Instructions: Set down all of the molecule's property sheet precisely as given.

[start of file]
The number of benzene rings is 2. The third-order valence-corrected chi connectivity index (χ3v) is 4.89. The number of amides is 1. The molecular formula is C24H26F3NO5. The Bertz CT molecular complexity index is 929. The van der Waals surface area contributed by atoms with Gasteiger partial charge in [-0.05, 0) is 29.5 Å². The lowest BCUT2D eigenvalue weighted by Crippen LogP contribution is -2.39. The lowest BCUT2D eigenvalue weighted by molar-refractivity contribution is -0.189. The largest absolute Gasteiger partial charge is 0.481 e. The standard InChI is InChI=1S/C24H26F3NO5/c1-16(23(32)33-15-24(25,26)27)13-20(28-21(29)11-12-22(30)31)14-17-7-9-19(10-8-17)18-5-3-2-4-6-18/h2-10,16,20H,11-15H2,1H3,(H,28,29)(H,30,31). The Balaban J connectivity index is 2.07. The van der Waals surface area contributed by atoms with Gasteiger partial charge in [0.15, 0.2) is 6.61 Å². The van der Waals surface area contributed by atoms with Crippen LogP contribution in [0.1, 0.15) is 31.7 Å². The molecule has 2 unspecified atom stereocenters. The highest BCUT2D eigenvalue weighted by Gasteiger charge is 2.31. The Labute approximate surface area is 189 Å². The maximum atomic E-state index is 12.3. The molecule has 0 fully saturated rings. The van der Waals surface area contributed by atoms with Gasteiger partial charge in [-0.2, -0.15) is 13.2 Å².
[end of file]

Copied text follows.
The number of benzene rings is 2. The third-order valence-corrected chi connectivity index (χ3v) is 4.89. The number of amides is 1. The molecular formula is C24H26F3NO5. The Bertz CT molecular complexity index is 929. The van der Waals surface area contributed by atoms with Gasteiger partial charge in [-0.05, 0) is 29.5 Å². The lowest BCUT2D eigenvalue weighted by Crippen LogP contribution is -2.39. The lowest BCUT2D eigenvalue weighted by molar-refractivity contribution is -0.189. The largest absolute Gasteiger partial charge is 0.481 e. The standard InChI is InChI=1S/C24H26F3NO5/c1-16(23(32)33-15-24(25,26)27)13-20(28-21(29)11-12-22(30)31)14-17-7-9-19(10-8-17)18-5-3-2-4-6-18/h2-10,16,20H,11-15H2,1H3,(H,28,29)(H,30,31). The Balaban J connectivity index is 2.07. The van der Waals surface area contributed by atoms with Gasteiger partial charge in [0.15, 0.2) is 6.61 Å². The van der Waals surface area contributed by atoms with Crippen LogP contribution in [0.1, 0.15) is 31.7 Å². The molecule has 2 unspecified atom stereocenters. The highest BCUT2D eigenvalue weighted by Gasteiger charge is 2.31. The Labute approximate surface area is 189 Å². The maximum atomic E-state index is 12.3. The molecule has 0 fully saturated rings. The van der Waals surface area contributed by atoms with Gasteiger partial charge in [-0.2, -0.15) is 13.2 Å².